CTOs are examined elsewhere within this report, but it is relevant
to note here that the Department of Health judged that the provisions
of the Act would help to provide increased bed capacity and reduce
22. The 2007 impact assessment implied that the
availability of CTOs would help to raise the threshold for hospital
treatment and detention. Evidence to this inquiry from the Department
highlights an 8.4% decline in the number of section 3 detentions
since 2007-08 but concedes that section 2 detentions have increased
over the same period.
Simon Lawton-Smith, Head of Policy at the Mental Health Foundation,
told the Committee that "CTOs do not seem to be reducing
the number of people in hospital, as there are now more people
in hospital under the Act than there were five years ago."
In 2008-09, when the CTO provisions came in to force, there were
42,208 detentions under sections 2 and 3 of the Mental Health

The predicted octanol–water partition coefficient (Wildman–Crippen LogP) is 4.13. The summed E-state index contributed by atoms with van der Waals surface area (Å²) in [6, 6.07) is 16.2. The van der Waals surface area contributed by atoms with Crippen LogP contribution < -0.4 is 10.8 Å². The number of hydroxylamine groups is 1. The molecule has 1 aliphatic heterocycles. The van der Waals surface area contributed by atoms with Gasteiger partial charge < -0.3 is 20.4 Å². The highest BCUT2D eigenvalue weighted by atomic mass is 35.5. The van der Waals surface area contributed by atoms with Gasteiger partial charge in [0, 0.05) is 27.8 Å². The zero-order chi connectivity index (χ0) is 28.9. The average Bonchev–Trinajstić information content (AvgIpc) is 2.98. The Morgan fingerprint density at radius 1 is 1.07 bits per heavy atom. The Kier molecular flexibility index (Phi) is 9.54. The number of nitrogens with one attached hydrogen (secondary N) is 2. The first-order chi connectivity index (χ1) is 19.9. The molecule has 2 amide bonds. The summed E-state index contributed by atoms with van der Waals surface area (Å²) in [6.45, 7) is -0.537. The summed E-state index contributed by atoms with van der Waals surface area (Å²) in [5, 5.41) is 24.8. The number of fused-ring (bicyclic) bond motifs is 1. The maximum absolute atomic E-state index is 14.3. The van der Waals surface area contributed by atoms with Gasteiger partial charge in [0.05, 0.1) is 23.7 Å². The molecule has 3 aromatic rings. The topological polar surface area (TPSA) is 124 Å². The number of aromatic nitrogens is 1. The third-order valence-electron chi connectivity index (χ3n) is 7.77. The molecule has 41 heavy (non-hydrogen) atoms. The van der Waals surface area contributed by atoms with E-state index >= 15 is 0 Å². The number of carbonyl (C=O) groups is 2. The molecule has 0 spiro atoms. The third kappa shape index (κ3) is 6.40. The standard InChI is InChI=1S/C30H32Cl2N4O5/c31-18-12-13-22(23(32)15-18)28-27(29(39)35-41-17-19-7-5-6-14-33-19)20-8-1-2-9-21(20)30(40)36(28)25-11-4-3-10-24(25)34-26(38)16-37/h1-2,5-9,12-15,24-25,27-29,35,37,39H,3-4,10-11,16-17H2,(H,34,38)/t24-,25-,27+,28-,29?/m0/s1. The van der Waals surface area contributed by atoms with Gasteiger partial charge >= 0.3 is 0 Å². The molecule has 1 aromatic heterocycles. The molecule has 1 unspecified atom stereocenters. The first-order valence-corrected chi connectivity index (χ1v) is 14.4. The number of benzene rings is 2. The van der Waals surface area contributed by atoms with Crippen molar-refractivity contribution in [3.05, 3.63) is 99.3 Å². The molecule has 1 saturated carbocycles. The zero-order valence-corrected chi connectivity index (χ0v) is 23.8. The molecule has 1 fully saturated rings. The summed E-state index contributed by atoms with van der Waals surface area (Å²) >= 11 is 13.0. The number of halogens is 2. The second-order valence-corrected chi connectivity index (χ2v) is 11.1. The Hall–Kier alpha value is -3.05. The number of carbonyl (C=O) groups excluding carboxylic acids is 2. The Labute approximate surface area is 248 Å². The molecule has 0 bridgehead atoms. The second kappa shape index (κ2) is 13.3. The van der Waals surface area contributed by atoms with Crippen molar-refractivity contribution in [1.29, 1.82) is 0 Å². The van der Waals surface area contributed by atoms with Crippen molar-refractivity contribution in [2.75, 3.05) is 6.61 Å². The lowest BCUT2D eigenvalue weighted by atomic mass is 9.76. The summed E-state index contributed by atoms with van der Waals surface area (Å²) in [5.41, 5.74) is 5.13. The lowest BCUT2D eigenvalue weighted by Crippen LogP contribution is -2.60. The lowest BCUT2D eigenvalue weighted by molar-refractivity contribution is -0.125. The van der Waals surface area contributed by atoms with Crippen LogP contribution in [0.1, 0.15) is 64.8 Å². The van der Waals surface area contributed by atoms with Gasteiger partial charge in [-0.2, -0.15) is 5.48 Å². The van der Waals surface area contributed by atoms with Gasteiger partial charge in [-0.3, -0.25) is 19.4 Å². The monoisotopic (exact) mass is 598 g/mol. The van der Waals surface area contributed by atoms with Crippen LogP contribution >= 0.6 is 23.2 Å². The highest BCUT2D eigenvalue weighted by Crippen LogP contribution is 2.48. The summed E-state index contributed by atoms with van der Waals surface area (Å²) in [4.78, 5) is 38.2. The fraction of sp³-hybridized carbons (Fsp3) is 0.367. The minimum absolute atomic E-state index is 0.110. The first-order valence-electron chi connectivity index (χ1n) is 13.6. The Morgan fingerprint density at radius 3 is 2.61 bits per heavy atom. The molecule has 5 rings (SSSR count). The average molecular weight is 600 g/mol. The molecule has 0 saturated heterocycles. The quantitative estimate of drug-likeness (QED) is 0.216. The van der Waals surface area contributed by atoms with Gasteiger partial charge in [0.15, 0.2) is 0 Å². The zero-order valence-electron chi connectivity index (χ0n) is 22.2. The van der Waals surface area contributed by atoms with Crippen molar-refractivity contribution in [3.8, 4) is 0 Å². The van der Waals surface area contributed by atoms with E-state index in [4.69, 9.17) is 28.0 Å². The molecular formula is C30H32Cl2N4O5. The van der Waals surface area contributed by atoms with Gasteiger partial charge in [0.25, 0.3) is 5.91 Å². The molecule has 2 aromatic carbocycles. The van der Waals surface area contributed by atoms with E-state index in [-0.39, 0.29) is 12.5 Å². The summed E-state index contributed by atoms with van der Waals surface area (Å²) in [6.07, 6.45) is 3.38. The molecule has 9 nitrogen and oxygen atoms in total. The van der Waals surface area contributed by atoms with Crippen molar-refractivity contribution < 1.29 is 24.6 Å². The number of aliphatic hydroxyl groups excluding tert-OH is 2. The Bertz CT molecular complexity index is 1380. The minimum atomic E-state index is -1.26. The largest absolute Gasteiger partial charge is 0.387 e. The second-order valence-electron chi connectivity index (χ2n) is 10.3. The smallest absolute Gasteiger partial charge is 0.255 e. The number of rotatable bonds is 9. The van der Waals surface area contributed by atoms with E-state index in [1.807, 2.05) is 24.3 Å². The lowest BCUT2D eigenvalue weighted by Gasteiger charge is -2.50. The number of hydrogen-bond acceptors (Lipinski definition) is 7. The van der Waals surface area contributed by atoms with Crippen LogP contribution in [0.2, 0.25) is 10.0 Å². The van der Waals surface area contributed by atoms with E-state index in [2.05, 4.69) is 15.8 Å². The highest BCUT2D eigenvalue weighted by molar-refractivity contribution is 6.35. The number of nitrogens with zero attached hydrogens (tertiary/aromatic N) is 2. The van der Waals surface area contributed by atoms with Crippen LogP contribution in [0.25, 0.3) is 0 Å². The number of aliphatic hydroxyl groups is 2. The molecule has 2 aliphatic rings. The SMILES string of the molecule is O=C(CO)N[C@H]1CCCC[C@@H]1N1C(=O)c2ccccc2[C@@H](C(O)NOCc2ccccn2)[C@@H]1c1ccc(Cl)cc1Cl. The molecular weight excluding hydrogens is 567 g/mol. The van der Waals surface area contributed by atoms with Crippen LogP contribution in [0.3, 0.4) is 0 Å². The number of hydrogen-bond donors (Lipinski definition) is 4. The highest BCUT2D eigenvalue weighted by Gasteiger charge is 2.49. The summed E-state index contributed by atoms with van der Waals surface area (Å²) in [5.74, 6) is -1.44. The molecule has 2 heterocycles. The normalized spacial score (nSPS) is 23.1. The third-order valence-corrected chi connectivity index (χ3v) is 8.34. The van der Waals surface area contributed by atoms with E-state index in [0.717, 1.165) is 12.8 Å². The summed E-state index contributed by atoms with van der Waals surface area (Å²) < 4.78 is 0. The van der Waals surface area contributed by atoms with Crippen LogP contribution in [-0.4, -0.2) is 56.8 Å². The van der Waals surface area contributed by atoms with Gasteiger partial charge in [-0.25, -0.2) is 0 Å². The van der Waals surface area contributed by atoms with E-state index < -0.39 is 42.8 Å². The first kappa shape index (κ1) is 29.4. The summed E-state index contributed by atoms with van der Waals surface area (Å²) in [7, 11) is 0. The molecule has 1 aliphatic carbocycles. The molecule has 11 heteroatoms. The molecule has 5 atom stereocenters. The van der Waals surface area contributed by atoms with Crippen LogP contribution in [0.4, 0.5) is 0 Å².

Act. By 2011-12 this figure had reached 44,894.
23. The Committee has received little compelling
evidence to support the contention that the threshold for admission
to hospital under the Mental Health Act has risen as a result
of CTOs enabling patients with less severe conditions to be treated
in the community. Evidence presented by, among others, the Mental
Health Foundation supports the view that the threshold for admission
has risen because of growing pressure on the availability of bed
places in psychiatric units.
24. It is of concern to the
Committee that the Department of Health does not have a clear
picture as to the factors which are driving increased rates of
detention. In particular, a lack of data on readmissions means
that there is no information to illustrate whether pressure on
beds is detrimentally affecting the treatment of those patients
eventually detained under section.
Availability of beds in psychiatric
25. Although the factors that contribute to a
growth in the detained population are poorly understood, the Committee
heard evidence that a link had been established between a lack
of bed capacity in psychiatric units and increases in detention.
Dr Chalmers cautioned that she was not arguing in favour of a
causal link, but she acknowledged that a relationship had been
established between the two factors. Dr Griffiths accepted that: